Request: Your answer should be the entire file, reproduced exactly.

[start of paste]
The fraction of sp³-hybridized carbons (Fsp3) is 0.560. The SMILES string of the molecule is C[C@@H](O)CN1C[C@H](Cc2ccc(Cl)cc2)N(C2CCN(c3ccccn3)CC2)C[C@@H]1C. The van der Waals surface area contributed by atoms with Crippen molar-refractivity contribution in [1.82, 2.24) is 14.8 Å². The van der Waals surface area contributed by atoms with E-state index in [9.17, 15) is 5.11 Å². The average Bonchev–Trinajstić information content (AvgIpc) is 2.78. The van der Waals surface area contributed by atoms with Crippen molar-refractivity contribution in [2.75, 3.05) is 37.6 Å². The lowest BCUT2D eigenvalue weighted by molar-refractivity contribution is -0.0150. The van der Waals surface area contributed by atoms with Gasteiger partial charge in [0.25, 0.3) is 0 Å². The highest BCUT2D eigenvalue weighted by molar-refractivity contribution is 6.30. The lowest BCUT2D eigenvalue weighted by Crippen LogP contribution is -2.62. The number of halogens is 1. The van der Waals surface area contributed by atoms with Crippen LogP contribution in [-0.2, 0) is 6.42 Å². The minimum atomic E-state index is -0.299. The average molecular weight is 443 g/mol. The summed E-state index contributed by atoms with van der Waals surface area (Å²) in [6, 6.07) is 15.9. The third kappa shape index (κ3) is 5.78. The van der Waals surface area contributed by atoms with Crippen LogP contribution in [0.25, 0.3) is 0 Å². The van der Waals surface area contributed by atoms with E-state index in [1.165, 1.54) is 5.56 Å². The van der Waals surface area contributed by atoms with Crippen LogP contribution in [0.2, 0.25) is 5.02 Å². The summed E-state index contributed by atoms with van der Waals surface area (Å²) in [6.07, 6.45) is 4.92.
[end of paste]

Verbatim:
The fraction of sp³-hybridized carbons (Fsp3) is 0.560. The SMILES string of the molecule is C[C@@H](O)CN1C[C@H](Cc2ccc(Cl)cc2)N(C2CCN(c3ccccn3)CC2)C[C@@H]1C. The van der Waals surface area contributed by atoms with Crippen molar-refractivity contribution in [1.82, 2.24) is 14.8 Å². The van der Waals surface area contributed by atoms with E-state index in [9.17, 15) is 5.11 Å². The average Bonchev–Trinajstić information content (AvgIpc) is 2.78. The van der Waals surface area contributed by atoms with Crippen molar-refractivity contribution in [2.75, 3.05) is 37.6 Å². The lowest BCUT2D eigenvalue weighted by molar-refractivity contribution is -0.0150. The van der Waals surface area contributed by atoms with Gasteiger partial charge in [0.25, 0.3) is 0 Å². The highest BCUT2D eigenvalue weighted by molar-refractivity contribution is 6.30. The lowest BCUT2D eigenvalue weighted by Crippen LogP contribution is -2.62. The number of halogens is 1. The van der Waals surface area contributed by atoms with Crippen LogP contribution in [-0.2, 0) is 6.42 Å². The minimum atomic E-state index is -0.299. The average molecular weight is 443 g/mol. The summed E-state index contributed by atoms with van der Waals surface area (Å²) in [6, 6.07) is 15.9. The third kappa shape index (κ3) is 5.78. The van der Waals surface area contributed by atoms with Crippen LogP contribution in [0.25, 0.3) is 0 Å². The van der Waals surface area contributed by atoms with E-state index in [1.165, 1.54) is 5.56 Å². The van der Waals surface area contributed by atoms with Crippen LogP contribution in [0.2, 0.25) is 5.02 Å². The summed E-state index contributed by atoms with van der Waals surface area (Å²) in [6.07, 6.45) is 4.92.